Antibiotics are produced naturally by microorganisms as a means of inhibiting competitor microbes around them (a form of antibiosis , hence the name applied to the drugs).
The first antibiotic, called penicillin , was discovered in 1928 by Alexander Fleming .
Since then, similar inhibitory reactions between colonies growing on solid media have been commonly observed.
Antibiotics are actually rather easy to discover, but few of them are of any medical or commercial value.
Agar plate with bacterial colonies and antibiotic discs Photo: CDC
Antimicrobial Effectiveness 1
To be effective, antimicrobial drugs must often act inside the host so their effect on the host’s cells and tissues is important.
The ideal antimicrobial drug has selective toxicity , killing the harmful organism without damaging the host.
Some antimicrobial drugs have a narrow spectrum of activity and affect only a limited number of microbial types.
The wrong antibiotic can allow infections such as this ulcer to get out of control Photo: CDC
Antimicrobial Effectiveness 2
Other drugs affect a large variety of microbes and are therefore called broad-spectrum drugs .
The identity of a pathogen is not always known. Therefore a broad-spectrum drug may be prescribed in order to save valuable time.
However there is a disadvantage with this practice. Broad spectrum drugs not only target the pathogen, but also the host’s normal microbial community (flora).
Staphylcoccus aureus infection The sticky looking substance is a polysaccharide biofilm, which protects the bacteria from antibiotics. Some strains of staph. have developed resistance to multiple antibiotics. The wide use of broad-spectrum antibiotics has contributed to this. Photo: CDC
Antimicrobial Activity Spectrum of antimicrobial activity of a number of chemotherapeutic drugs Streptomycin Prokaryotes Mycobacteria Gram-Negative Bacteria Gram-Positive Bacteria Rickettsias/ Chlamydias Penicillin Tetracycline Isoniazid Viruses Acyclovir
Antimicrobial Activity Spectrum of antimicrobial activity of a number of chemotherapeutic drugs Eukaryotes Fungi Protozoa Tapeworms/ Flukes Ketoconazole Nicosamide (tapeworms) Mefloquine (malaria) Praziquantel (flukes)
How Antimicrobial Drugs Work
Antimicrobial drugs disrupt the functioning of a bacterial cell in the following ways:
Inhibited Protein Synthesis Translation is disrupted. Examples: erythromycin, tetracyclines, chloramphenicol, streptomycin Damaged Cell Walls The synthesis of new cell walls during cell division is inhibited. Examples: penicillin, vancomycin, cephalosporins, bacitracin Damaged Plasma Membrane The plasma membrane may be ruptured. Examples: nystatin, miconazole, polymyxin B, amphotericin B Inhibition of Enzyme Activity The synthesis of essential metabolites is inhibited. Examples: sulfanilamide, trimethoprim Inhibit Gene Copying DNA replication and transcription are interfered with. Examples: Rifampin, Quinolones
A monoclonal antibody is an artificially produced antibody that neutralizes only one specific protein (antigen).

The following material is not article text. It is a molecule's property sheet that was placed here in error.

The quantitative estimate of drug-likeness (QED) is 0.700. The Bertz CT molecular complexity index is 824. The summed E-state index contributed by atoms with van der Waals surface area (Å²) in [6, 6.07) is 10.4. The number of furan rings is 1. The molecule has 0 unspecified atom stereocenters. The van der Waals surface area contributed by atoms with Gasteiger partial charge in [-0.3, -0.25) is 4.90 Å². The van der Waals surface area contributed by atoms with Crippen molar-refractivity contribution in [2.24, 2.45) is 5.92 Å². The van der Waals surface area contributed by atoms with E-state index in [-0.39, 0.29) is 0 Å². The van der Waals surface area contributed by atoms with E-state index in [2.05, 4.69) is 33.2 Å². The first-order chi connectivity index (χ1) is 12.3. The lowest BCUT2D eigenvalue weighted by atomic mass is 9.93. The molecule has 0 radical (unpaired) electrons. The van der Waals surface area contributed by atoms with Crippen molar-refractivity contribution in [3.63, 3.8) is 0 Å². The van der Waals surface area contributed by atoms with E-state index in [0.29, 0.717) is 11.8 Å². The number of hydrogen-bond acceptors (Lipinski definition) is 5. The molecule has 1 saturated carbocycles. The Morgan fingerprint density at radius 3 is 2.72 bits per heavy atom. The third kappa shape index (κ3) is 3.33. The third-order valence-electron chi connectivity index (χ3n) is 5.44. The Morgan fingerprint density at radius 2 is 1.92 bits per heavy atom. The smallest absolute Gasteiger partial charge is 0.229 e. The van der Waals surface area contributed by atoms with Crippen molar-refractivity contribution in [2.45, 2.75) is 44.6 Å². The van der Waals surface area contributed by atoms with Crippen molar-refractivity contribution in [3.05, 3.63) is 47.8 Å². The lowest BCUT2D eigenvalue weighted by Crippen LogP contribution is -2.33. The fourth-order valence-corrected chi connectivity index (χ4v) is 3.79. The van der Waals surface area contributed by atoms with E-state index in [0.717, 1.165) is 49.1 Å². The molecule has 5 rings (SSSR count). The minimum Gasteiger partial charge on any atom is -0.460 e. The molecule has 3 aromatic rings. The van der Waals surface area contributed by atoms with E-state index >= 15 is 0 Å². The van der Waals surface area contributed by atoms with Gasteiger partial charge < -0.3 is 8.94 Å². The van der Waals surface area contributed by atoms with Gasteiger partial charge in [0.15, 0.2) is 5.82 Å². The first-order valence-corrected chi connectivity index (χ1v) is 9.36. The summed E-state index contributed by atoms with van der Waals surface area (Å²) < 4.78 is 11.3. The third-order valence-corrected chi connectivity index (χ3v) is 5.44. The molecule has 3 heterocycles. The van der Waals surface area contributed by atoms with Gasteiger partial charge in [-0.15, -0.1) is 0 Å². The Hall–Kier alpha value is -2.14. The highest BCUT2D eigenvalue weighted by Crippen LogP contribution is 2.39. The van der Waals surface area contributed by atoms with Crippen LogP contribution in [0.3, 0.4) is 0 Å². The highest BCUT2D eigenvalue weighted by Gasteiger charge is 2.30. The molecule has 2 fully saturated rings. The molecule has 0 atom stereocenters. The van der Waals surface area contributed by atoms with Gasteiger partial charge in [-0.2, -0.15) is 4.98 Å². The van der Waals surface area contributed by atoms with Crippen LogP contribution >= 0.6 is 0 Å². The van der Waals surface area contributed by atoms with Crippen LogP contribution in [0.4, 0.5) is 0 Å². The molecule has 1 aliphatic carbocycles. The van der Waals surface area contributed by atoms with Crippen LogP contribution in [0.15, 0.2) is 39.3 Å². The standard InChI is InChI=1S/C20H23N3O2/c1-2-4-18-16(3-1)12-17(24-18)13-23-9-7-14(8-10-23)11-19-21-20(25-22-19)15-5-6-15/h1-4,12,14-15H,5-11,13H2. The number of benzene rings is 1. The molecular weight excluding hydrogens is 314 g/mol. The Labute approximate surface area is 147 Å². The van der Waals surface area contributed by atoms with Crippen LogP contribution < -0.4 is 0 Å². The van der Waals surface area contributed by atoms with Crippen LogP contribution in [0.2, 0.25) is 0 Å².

Monoclonal antibodies are produced by stimulating the production of B-cells in mice injected with the antigen.
These B-cells produce an antibody against the antigen.
B-cells can be isolated and made to fuse with immortal tumor cells. They can then be cultured indefinitely in a suitable growing medium.
Monoclonal antibodies are useful for 3 reasons:
They are totally uniform (i.e. clones).
They can be produced in large quantities .
They are highly specific .
Monoclonal antibodies chemically linked to a fluorescent dye to detect the presence of gonorrhea Photo: CDC
Making Monoclonal Antibodies Hybridoma cells Mouse cell and tumor cell fusing Unfused cell Pure tumor cells are harvested from culture A mouse is injected with a foreign protein ( antigen ). The mouse’s B-cells produce an antibody to recognize the antigen. A few days later, antibody-producing B-cells are taken from the mouse’s spleen. The mouse cells and tumor cells are mixed together in suspension. Some of the mouse cells fuse with tumor cells to make hybrid cells called hybridomas . Hybridomas are screened for antibody production. They are then cultured to produce large numbers of monoclonal antibodies. The mixture of cells is placed in a selective medium that allows only hybrid cells to grow.
The World Health Organization
Founded in 1948, the World Health Organization ( WHO ) is a specialized agency of the United Nations
WHO promotes technical cooperation for health among nations, carries out programs to control and eradicate disease, and strives to improve the quality of human life.
WHO has four main functions:
To give worldwide guidance in the field of health
To set global standards for health
To cooperate with governments in strengthening national health programs
To develop and transfer appropriate health technology, information and standards
A major event in WHO's first 50 years was the global eradication of smallpox.
The Role of the CDC
The Center for Disease Control and Prevention (CDC) is an agency of the US Department of Health and Human Services.
In today's global environment, new diseases have the potential to spread across the world in a matter of days, or even hours, making early detection and action more important than ever.
The CDC plays a critical role in investigating, monitoring and controlling these diseases, traveling at a moment's notice to investigate outbreaks worldwide.
CDC and Zairian scientists take samples from animals collected near Kikwit, Zaire, 1995. These samples were sent back to CDC in Atlanta for testing to search for the animal reservoir of the Ebola virus. Photo: CDC